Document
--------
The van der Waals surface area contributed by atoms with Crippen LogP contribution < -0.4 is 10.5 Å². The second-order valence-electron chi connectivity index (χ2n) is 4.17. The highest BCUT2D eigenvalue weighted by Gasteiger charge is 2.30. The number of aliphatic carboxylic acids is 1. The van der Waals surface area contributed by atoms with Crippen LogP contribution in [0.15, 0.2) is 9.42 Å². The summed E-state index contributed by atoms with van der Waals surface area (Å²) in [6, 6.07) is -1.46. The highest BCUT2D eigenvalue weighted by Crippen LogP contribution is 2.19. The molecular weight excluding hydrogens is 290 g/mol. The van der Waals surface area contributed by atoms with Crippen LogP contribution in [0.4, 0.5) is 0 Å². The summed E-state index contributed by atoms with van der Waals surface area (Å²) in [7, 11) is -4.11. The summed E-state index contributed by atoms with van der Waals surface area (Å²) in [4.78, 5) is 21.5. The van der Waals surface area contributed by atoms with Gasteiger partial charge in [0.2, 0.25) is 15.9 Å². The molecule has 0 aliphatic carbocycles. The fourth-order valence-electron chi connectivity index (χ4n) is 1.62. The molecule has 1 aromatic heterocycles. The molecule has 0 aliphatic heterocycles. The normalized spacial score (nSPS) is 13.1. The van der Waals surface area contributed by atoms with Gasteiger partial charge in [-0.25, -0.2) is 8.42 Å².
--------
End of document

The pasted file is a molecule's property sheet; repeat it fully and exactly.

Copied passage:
The van der Waals surface area contributed by atoms with Crippen LogP contribution < -0.4 is 10.5 Å². The second-order valence-electron chi connectivity index (χ2n) is 4.17. The highest BCUT2D eigenvalue weighted by Gasteiger charge is 2.30. The number of aliphatic carboxylic acids is 1. The van der Waals surface area contributed by atoms with Crippen LogP contribution in [0.15, 0.2) is 9.42 Å². The summed E-state index contributed by atoms with van der Waals surface area (Å²) in [6, 6.07) is -1.46. The highest BCUT2D eigenvalue weighted by Crippen LogP contribution is 2.19. The molecular weight excluding hydrogens is 290 g/mol. The van der Waals surface area contributed by atoms with Crippen LogP contribution in [0.4, 0.5) is 0 Å². The summed E-state index contributed by atoms with van der Waals surface area (Å²) in [7, 11) is -4.11. The summed E-state index contributed by atoms with van der Waals surface area (Å²) in [4.78, 5) is 21.5. The van der Waals surface area contributed by atoms with Gasteiger partial charge in [0.2, 0.25) is 15.9 Å². The molecule has 0 aliphatic carbocycles. The fourth-order valence-electron chi connectivity index (χ4n) is 1.62. The molecule has 1 aromatic heterocycles. The molecule has 0 aliphatic heterocycles. The normalized spacial score (nSPS) is 13.1. The van der Waals surface area contributed by atoms with Gasteiger partial charge in [-0.25, -0.2) is 8.42 Å².